Since 1995, the European Medicines Agency (EMA) has progressed from harmonising regulation for human and veterinary medicines across the European Union Member State national competent authorities, to galvanising one of the most successful cooperative initiatives for regulation globally. Although the EMA is the focal point for stakeholders, regulation is delivered through the European medicines regulatory network, in which national authorities, like the UK’s Medicines & Healthcare products Regulatory Agency (MHRA), contribute. As with any collaboration, contributions by individual members vary, and the MHRA has been noted as an innovative and highly productive member of the network. Progress in regulation not only in Europe – but also around the world through convergence – can be attributed to this unique European cooperation. The decision by the UK to leave the European Union threatens to mark the end of this cooperation; we argue here that the best decision is to maintain regulatory cooperation under new structures.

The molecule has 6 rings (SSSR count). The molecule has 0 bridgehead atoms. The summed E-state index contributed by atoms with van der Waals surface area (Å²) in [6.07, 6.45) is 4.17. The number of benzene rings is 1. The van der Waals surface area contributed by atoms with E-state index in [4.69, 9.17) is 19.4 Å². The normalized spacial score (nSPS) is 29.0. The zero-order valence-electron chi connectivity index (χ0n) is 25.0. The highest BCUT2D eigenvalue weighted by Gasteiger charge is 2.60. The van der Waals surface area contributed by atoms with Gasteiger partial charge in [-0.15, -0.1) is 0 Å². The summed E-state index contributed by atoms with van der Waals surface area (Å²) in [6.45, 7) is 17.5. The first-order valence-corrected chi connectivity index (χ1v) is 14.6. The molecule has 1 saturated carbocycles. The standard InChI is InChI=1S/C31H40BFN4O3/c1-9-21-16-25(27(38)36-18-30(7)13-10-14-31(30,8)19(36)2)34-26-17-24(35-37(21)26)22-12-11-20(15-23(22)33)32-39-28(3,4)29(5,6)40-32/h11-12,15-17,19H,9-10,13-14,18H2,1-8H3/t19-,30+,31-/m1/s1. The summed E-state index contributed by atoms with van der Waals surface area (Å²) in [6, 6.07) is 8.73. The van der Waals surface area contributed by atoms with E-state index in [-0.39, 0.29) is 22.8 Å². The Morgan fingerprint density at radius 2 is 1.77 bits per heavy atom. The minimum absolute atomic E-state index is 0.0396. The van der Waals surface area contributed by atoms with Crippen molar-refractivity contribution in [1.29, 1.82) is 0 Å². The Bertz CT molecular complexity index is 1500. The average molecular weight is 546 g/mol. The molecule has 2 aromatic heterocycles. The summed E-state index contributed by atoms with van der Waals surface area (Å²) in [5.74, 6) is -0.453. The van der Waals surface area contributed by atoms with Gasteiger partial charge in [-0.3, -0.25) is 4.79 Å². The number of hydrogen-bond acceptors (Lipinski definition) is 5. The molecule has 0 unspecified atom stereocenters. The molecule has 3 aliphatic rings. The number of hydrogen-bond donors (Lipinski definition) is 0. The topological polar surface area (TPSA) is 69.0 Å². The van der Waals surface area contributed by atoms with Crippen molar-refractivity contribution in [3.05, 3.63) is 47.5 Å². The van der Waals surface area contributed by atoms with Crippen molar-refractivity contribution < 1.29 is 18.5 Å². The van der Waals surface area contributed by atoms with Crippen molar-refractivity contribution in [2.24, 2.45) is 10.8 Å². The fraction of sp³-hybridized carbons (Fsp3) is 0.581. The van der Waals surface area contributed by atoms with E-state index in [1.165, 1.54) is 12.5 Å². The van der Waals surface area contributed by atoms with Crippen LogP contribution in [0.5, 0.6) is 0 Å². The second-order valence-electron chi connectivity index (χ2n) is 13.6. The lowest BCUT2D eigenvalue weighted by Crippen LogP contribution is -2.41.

|ScienceOpen disciplines:||Medicine, Pharmacology & Pharmaceutical medicine, Health & Social care|
|Keywords:||Brexit, MHRA, EMA, cooperation, convergence, regulation|